More often, research data reside under desks, on laptop computers, on thumb drives, or somewhere in the network cloud and are completely outside of even basic institutional protections for security, privacy, transparency, energy management, and the like. As funding agencies like the National Institutes of Health and the National Science Foundation begin requiring demonstrated long-term plans to preserve research data and make it accessible to other researchers, and as resources become further constrained in the current financial climate, these ad hoc and accidental arrangements for IT must change. Virtualization is one technology that will unlock this long-standing and vexing door.
The accidental architecture of campus IT is, in part, an architecture of distrust. Historically, researchers insisted on local control for the simple reason that they wanted things done their way and on their terms. Virtualization makes it possible for people to manage their research and administrative environments in a distributed fashion. A trust bridge has been built allowing the institution to protect critical data resources, hardware, and software in proper environments while allowing researchers to either use or administer those systems. Over time, as users realize real cost savings and as institutional service providers earn their stripes as providers of reliable and knowledgeable services, the trust issues will become artifacts of another age.
In many ways, the exciting past of IT—the building of ubiquitous and ultra-fast networks, the miniaturization and imbedding of intelligence in everything, and the convergence of voice, video, and data on devices like the iPhone or BlackBerry—is prologue to what is on the horizon. What is looming is the prospect of fundamentally recrafting who delivers which technology for whom and at what price. Now that computing platforms have become standardized and virtualized and can find each other among the tens of millions of devices on the Internet, a new software architecture and a new business architecture are emerging.
The new software architecture—“software as a service”—reconceives software from a packaged good that one buys or licenses and installs to a service that one finds, consumes, and pays for as needed over the network at the point of consumption. In theory, anything that could be rendered in software can now be deployed as a service. This establishes the preconditions for an entirely new way of organizing, delivering, costing, pricing, and managing institutional services.
As the technical standards evolve and mature, companies are rethinking how all their services are organized and delivered. Services that have long been integrated as part of ERP (enterprise resource planning) systems may now be found as separate components. Tiny computer applications become available on our cell phones for 99 cents, while at another extreme, new companies offer to service the institution's total financial aid portfolio. Business officers in the future must become business architects, determining which skills are critical to keep on campus and where “in the network cloud” it may become more cost-effective or simply better to outsource solutions. How one plays and wins or loses the talent game will factor into this thinking about business architecture. Of course, business officers and CIOs alike must also become extremely good at sourcing services and managing contractual relationships.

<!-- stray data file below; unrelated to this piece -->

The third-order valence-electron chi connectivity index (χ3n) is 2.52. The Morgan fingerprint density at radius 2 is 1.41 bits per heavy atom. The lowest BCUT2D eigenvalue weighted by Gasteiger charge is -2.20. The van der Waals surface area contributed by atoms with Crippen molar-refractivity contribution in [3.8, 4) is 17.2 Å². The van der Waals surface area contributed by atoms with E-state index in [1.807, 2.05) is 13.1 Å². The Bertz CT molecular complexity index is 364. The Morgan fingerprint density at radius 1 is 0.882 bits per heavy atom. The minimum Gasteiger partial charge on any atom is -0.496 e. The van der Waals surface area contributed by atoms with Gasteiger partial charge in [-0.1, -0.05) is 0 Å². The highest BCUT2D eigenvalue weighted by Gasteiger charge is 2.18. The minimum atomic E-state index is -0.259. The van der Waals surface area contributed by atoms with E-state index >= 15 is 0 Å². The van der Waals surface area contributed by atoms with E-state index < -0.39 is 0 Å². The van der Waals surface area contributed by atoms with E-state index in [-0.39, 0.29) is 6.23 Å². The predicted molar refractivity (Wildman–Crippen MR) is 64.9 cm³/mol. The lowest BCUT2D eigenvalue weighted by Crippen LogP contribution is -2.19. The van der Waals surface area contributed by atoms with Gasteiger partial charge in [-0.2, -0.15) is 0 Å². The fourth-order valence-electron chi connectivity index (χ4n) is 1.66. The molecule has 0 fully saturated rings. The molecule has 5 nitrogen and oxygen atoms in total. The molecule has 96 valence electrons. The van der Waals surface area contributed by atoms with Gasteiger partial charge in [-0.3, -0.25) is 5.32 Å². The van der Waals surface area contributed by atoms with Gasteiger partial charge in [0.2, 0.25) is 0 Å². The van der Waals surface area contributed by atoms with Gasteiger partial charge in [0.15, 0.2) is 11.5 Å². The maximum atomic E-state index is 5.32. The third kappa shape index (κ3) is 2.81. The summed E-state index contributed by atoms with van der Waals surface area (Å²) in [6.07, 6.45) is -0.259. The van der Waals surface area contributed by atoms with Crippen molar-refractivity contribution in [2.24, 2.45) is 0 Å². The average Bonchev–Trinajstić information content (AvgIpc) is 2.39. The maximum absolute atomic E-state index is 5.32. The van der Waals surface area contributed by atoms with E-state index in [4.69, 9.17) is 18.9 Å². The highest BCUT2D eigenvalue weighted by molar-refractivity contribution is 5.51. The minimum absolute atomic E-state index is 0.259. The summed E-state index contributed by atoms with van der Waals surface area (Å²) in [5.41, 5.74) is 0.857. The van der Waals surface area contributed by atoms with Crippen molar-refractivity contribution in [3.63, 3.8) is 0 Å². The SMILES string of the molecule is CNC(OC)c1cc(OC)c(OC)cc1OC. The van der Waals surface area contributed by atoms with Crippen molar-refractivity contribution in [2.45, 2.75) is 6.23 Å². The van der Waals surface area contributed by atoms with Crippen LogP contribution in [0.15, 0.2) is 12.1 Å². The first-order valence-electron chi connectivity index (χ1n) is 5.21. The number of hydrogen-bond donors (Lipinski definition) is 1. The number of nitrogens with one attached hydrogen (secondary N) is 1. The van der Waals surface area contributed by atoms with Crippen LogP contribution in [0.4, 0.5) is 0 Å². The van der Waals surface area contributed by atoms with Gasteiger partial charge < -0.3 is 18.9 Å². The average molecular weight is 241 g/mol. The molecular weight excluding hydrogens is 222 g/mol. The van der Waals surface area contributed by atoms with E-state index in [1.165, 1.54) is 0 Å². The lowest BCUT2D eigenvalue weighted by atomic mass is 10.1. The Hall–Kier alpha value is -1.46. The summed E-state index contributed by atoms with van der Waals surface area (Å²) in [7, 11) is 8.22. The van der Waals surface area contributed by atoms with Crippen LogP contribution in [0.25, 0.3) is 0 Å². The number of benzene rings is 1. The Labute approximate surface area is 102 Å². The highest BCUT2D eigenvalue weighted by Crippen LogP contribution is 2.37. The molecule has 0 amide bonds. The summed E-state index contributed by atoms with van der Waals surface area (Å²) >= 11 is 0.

Importantly, shared services will not likely be a simple redressing or rebranding of familiar actors and products. Today, anyone with a computer and a network connection can become a higher education service provider or consumer. And many will. In the evolving world of shared services, colleges and universities are banding together to develop software as a community. Already available or planned under the Kuali Foundation banner is community-developed, shareable, and open software to operate campus financial transactions, learning management, grants management, and student services.
In another example, at North Carolina State University, student computer lab services have been virtualized and can be made available remotely as a service on a student's own personal computer. This kind of effort allows the institution to rethink its fundamental approach to delivering student computing services, with potential for enormous savings in space, hardware, software, and personnel. Institutions that are leading providers of a service can and will make those resources available for others to share.
Such reshuffling of IT production and consumption is likely to change our business landscapes in fundamental ways. Our IT infrastructures today are largely funded centrally as capital assets for the common good. Tomorrow, these may be funded as pay-as-you-go resources by the actual consumer of the infrastructure at the point of consumption. This practice will reduce the longstanding need to operate servers and networks with excess capacity to handle spikes in volume. Consider Flowers.com. Three years ago, that firm would have needed IT capacity to manage everyday loads and capacity to handle peak traffic on Easter, Mother's Day, Valentine's Day, and other floral holidays. Today, firms like this can reduce the capacity of their systems and networks and expand that capacity on demand, on a temporary basis, from commercial or other third parties.
Forces of Change